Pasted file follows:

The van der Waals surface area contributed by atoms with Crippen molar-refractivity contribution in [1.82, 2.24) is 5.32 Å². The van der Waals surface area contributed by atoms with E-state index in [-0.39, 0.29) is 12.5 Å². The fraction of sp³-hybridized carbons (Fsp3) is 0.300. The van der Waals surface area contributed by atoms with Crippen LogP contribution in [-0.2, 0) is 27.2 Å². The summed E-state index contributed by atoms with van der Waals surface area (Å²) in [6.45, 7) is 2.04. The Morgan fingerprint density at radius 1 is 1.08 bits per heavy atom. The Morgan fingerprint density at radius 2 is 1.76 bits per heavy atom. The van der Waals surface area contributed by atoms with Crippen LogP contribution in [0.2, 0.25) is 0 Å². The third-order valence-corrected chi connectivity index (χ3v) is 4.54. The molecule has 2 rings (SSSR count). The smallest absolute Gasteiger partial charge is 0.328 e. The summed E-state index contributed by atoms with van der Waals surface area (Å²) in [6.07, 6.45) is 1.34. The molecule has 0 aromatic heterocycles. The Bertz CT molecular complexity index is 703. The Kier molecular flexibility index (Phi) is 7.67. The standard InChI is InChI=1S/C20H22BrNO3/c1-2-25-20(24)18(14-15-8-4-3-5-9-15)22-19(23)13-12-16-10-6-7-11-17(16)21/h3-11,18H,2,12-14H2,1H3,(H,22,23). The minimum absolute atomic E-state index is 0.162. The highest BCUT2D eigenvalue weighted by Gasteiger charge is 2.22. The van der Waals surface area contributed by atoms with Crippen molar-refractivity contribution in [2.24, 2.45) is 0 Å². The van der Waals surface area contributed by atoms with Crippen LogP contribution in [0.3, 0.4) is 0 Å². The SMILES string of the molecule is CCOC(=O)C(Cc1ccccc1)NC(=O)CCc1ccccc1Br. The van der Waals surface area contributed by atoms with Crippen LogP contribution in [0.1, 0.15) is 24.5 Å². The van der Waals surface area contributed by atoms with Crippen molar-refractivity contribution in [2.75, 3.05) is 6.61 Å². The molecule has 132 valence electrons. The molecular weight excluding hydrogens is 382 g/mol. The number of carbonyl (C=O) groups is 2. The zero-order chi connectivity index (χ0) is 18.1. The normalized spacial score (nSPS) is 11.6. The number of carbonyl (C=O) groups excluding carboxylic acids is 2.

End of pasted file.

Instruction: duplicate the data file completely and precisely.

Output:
The van der Waals surface area contributed by atoms with Crippen molar-refractivity contribution in [1.82, 2.24) is 5.32 Å². The van der Waals surface area contributed by atoms with E-state index in [-0.39, 0.29) is 12.5 Å². The fraction of sp³-hybridized carbons (Fsp3) is 0.300. The van der Waals surface area contributed by atoms with Crippen LogP contribution in [-0.2, 0) is 27.2 Å². The summed E-state index contributed by atoms with van der Waals surface area (Å²) in [6.45, 7) is 2.04. The Morgan fingerprint density at radius 1 is 1.08 bits per heavy atom. The Morgan fingerprint density at radius 2 is 1.76 bits per heavy atom. The van der Waals surface area contributed by atoms with Crippen LogP contribution in [0.2, 0.25) is 0 Å². The third-order valence-corrected chi connectivity index (χ3v) is 4.54. The molecule has 2 rings (SSSR count). The smallest absolute Gasteiger partial charge is 0.328 e. The summed E-state index contributed by atoms with van der Waals surface area (Å²) in [6.07, 6.45) is 1.34. The molecule has 0 aromatic heterocycles. The Bertz CT molecular complexity index is 703. The Kier molecular flexibility index (Phi) is 7.67. The standard InChI is InChI=1S/C20H22BrNO3/c1-2-25-20(24)18(14-15-8-4-3-5-9-15)22-19(23)13-12-16-10-6-7-11-17(16)21/h3-11,18H,2,12-14H2,1H3,(H,22,23). The minimum absolute atomic E-state index is 0.162. The highest BCUT2D eigenvalue weighted by Gasteiger charge is 2.22. The van der Waals surface area contributed by atoms with Crippen molar-refractivity contribution in [2.24, 2.45) is 0 Å². The van der Waals surface area contributed by atoms with Crippen LogP contribution in [0.3, 0.4) is 0 Å². The SMILES string of the molecule is CCOC(=O)C(Cc1ccccc1)NC(=O)CCc1ccccc1Br. The van der Waals surface area contributed by atoms with Crippen LogP contribution in [0.1, 0.15) is 24.5 Å². The van der Waals surface area contributed by atoms with Crippen molar-refractivity contribution in [2.75, 3.05) is 6.61 Å². The molecule has 132 valence electrons. The molecular weight excluding hydrogens is 382 g/mol. The number of carbonyl (C=O) groups is 2. The zero-order chi connectivity index (χ0) is 18.1. The normalized spacial score (nSPS) is 11.6. The number of carbonyl (C=O) groups excluding carboxylic acids is 2.